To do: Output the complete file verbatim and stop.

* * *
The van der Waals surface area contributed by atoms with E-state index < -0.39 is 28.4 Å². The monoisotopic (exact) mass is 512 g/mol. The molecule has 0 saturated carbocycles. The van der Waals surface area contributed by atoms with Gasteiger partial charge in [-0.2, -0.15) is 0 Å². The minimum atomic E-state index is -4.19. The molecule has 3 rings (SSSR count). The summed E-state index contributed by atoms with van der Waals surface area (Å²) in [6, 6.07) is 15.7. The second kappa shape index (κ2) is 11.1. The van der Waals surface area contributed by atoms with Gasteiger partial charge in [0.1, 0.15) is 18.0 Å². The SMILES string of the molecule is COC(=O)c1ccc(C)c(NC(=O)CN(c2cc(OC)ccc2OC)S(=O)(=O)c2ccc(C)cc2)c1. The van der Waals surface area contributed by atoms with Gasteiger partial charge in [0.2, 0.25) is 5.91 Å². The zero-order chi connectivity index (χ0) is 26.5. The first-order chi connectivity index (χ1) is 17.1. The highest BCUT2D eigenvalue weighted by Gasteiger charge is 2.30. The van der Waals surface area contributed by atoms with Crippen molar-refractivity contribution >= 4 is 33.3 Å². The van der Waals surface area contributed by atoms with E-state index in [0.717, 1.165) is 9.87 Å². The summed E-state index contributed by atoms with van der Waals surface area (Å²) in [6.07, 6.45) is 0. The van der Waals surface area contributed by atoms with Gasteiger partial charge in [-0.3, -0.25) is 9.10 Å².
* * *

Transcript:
The van der Waals surface area contributed by atoms with E-state index < -0.39 is 28.4 Å². The monoisotopic (exact) mass is 512 g/mol. The molecule has 0 saturated carbocycles. The van der Waals surface area contributed by atoms with Gasteiger partial charge in [-0.2, -0.15) is 0 Å². The minimum atomic E-state index is -4.19. The molecule has 3 rings (SSSR count). The summed E-state index contributed by atoms with van der Waals surface area (Å²) in [6, 6.07) is 15.7. The second kappa shape index (κ2) is 11.1. The van der Waals surface area contributed by atoms with Gasteiger partial charge in [0.1, 0.15) is 18.0 Å². The SMILES string of the molecule is COC(=O)c1ccc(C)c(NC(=O)CN(c2cc(OC)ccc2OC)S(=O)(=O)c2ccc(C)cc2)c1. The van der Waals surface area contributed by atoms with Gasteiger partial charge in [0.2, 0.25) is 5.91 Å². The zero-order chi connectivity index (χ0) is 26.5. The first-order chi connectivity index (χ1) is 17.1. The highest BCUT2D eigenvalue weighted by Gasteiger charge is 2.30. The van der Waals surface area contributed by atoms with Crippen molar-refractivity contribution >= 4 is 33.3 Å². The van der Waals surface area contributed by atoms with E-state index in [0.717, 1.165) is 9.87 Å². The summed E-state index contributed by atoms with van der Waals surface area (Å²) in [6.07, 6.45) is 0. The van der Waals surface area contributed by atoms with Gasteiger partial charge in [-0.3, -0.25) is 9.10 Å².